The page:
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Argumentative Paper Database Resources: Home

Databases that support the Argumentative Paper

The Argumentative Paper

The Argumentative Paper is perhaps the most frequent paper you will write as a TMCC student.  

Most of us come to an issue with pre-formed conclusions about the issue.  This is our emotional intelligence informing us what we should think about the issue.  Sometimes emotional intelligence works, but most frequently upon digging deeper into the issue we discover context that we overlooked, but was decisive in decision making. Researchers and authorities in the field conduct studies that embrace the multiple facets of an issue.  If we use the analogy of an iceberg, we only see the top and smallest surface area of the iceberg.  Below the surface lies the mass.  The same holds true for an issue and this is why objective, rather than emotional subjective understanding, is important for formulating a cogent argument.  To do this one must examine the data, authority, and whole national/international picture associated with the issue, rather than from the single lens of one individual in their unique setting. This requires sweeping aside assumptions and allowing a deep understanding for  how research corresponds to decision making.

Politics is a considerable factor and one may argue a handicap in coming to objective understanding of the pros and cons in an argument. As such, it is best to examine both sides fairly for one cannot be 100% right or 100% wrong.  It is through middle ground compromise that our nation was formed as a more perfect union. Use the Founding Fathers and the circumstances of difference they had to face as a factor in determining how you feel about an issue when attending to the argumentative paper.  This is how you come about with a truly reasoned opinion that builds critical thinking and analytical reasoning skills.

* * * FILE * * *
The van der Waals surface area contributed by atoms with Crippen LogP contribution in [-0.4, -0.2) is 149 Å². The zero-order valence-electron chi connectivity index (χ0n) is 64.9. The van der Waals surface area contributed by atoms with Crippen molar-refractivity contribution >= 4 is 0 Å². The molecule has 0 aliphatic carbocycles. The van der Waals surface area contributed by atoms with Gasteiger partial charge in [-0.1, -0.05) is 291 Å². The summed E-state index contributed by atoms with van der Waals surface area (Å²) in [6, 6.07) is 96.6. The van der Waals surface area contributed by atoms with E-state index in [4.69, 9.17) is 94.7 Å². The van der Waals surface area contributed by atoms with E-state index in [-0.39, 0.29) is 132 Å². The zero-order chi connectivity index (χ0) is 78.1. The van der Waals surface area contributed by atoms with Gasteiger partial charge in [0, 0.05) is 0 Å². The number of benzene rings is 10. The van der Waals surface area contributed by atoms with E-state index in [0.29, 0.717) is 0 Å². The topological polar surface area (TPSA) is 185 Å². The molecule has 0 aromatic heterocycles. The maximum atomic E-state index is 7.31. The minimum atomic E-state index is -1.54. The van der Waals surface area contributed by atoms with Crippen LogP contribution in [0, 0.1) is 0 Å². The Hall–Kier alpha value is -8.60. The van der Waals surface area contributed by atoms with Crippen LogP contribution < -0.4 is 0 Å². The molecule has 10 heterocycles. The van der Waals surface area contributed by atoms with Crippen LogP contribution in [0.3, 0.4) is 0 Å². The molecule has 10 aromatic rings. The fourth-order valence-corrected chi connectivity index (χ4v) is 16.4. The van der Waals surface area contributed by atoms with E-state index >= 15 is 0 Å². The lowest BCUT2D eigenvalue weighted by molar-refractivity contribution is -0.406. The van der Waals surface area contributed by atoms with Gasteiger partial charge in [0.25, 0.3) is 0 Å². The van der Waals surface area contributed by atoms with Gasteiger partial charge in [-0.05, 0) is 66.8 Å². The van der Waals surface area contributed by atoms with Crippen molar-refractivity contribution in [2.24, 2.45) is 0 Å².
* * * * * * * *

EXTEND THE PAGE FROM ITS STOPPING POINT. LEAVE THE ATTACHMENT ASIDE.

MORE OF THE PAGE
This LibGuide embraces a number of library databases with different strengths and weaknesses associated with them.

CQ Researcher and issues and Controversies

The CQ Researcher and Issues and Controversies databases serve as an introduction to an issue.  Essentially these two databases are the Walmart of databases for they provide the skeleton essence for the issues they cover in 15 page articles.   CQ Researcher and Issues and Controversies host only a select few articles related to your issue and the few articles are generally spread out by a number of years for you to witness the evolution in tackling the issue. Both these databases cover the Who, What, Where, When, How, Past, Present, Future, Pro/Con, Statistics and Quotes from Authorities in the Field and Political Figures. Both provide MLA citations for you to copy/paste.

Some instructors will frown upon your using the CQ Research and Issues and Controversies databases for they will want you to do the legwork in understanding the complexity of your chosen issue. Pay attention to your instructor to ensure these two databases are acceptable resources. 

EBSCO, JSTOR